Genesis Prize created to give young people Jewish role models, says founder


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Within days of the announcement that soonto- be-former Mayor of New York Michael Bloomberg had been awarded the very first Genesis Prize from the Genesis Philanthropy Group – which includes a purse of $1 million – some head scratching ensued in the Jewish community.

Does a man worth an estimated $31 billion really need another million? Bloomberg was selected for having "attained excellence and international renown in [his] chosen professional field" but he acknowledged that, "I don't need the money," and vowed to donate it.

The Genesis Prize itself was quickly given the nickname "The Jewish Nobel," and the committee who chose Bloomberg received a bit of derision for such a wealthy and somewhat controversial first choice for a laureate.

But for Stan Polovets, cofounder and CEO of the Genesis Philanthropy Group, the prize is less similar to the Nobel or the Pulitzer, and more analogous to a project like Taglit- Birthright. Nor is it about the money. In fact, Polovets said, one of the unofficial criteria for the prize selection was whether the laureate would do something philanthropic with the money. Instead the prize is about trying to engage the younger generations to be proud of their Jewish identity.

While programs like Taglit- Birthright, or the Masa Israel Journey professional program attempt to connect young Jews to Israel, the Genesis Prize was conceived as a way for young Jews to connect with other Jews who are both extremely accomplished in their chosen fields, proudly outspoken about their Jewish heritage and how Jewish values have influenced their work, Polovets explained.

The major idea, he said, is not only to make young Jews proud of their people's achievements, but also to give them a Jewish role model in whatever field they may eventually choose.

"We're not the ones calling it the Jewish Nobel Prize," Polovets said, not unkindly.

"But we're happy to be associated with something as prestigious as that."

The difference, Polovets told The Jerusalem Post, is that unlike a Nobel or a Pulitzer, whereafter the laureate is not really expected to do anything except add a line to their resume and put the trophy on their shelf, for a laureate of the Genesis Prize, the ceremony and the parties are just the beginning. What follows is a year of programming in which the laureate, whoever he or she may be in the future, is expected to engage with young Jews and young Jewish adults from around the world to educate them about the contribution of Jews to the laureate's field.

"The idea behind the prize came as result of our [the Genesis Philanthropy Group's] realization, confirmed by the recent Pew study, that more and more young Jews don't identify as Jewish, even those that are 100 percent Jewish," Polovets said. "They may say, 'My grandparents are Jewish, my parents are Jewish, but I'm an American, I'm British, I'm a Russian.' So we were very concerned about that trend, and began to think about something that would help slow down, if not reverse that trend.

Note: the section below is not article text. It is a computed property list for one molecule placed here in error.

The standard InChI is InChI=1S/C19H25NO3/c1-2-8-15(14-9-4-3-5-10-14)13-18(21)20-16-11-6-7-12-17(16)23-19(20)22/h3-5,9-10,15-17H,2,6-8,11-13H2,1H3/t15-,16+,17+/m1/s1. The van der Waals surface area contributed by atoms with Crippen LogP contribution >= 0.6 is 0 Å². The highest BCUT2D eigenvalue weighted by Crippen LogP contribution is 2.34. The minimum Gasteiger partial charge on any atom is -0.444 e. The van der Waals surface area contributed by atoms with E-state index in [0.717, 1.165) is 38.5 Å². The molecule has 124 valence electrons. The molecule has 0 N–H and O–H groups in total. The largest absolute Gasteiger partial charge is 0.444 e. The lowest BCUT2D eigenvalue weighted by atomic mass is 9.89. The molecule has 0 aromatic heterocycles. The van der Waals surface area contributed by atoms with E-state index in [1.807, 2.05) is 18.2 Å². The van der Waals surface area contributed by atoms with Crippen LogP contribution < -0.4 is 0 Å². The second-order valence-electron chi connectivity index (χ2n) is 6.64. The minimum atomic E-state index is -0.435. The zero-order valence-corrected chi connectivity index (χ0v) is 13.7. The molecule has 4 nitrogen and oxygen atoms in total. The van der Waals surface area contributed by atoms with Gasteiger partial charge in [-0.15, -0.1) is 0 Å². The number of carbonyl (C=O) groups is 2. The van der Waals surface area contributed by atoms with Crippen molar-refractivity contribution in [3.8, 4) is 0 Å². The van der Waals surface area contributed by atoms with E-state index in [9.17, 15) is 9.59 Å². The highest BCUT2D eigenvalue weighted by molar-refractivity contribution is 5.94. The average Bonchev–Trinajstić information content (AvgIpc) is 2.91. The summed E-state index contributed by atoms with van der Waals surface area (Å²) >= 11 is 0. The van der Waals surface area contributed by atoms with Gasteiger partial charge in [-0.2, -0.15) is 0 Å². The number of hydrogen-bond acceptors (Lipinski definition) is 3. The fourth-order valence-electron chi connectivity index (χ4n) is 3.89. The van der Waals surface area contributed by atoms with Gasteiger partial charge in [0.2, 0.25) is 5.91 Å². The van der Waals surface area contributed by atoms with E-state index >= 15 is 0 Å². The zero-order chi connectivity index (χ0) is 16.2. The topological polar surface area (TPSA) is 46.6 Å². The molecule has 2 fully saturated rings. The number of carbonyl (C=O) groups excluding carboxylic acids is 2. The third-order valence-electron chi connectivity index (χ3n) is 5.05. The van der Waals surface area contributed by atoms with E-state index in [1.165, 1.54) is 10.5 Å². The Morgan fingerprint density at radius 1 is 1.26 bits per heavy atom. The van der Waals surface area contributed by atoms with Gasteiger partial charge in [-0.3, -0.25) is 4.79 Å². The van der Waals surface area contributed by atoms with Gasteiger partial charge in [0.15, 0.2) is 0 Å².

While programming for Bloomberg is still in the works, Polovets said they are planning events in around the US as well as in the UK, Israel and Russia for young Jewish entrepreneurs as well as anyone interested in the non-profit field to meet the former mayor, either in person or through webcasts and any other broadcasting options available.

"We thought that the idea of a prize could be one of the instruments, one of the tools in the toolbox of the Jewish people."

Over the next 10 years of programming, Polovets said the committee hopes to award the prize to Jews in enough diverse fields so most young people can learn about the Jewish contribution to business, writing, science, politics, and many other fields.

For this first year, he said, the selection committee's priority was to choose someone who would be willing and able to serve as an inspirational role model.

"The prize is just an excuse to launch a year's worth of programming," Polovets emphasized, admitting that they may not have done a good enough job communicating the strategy behind the Genesis Prize.

"It's not about the recognition and having a nice gala and that's it. This is about picking someone who would be willing to spend part of his or her time over the next 12 months engaging with younger Jews."

As for the selection of Bloomberg, ultimately Polovets thought the mayor was a very wise choice, but said that he welcomed the criticism.

"I'm very glad that we're getting the critical feedback," he said. "One of the things that I was concerned the most was that we'd get no reaction, that there'd be a big yawn at this announcement. So I'm glad we've started a debate, and I'm glad that people whose views I respect have taken the time to express their opinion on this.

"The committee's number one objective was to select somebody who met most of the criteria," Polovets said, "and someone who would be willing and able to serve as an inspirational role model of Jewish values and ethics, and make young Jews who didn't care about their Jewish identity, make them proud."

The Genesis Philanthropy Group plans to award the Genesis Prize in perpetuity, through a partnership in Israel with the Prime Minister's Office and the Jewish Agency.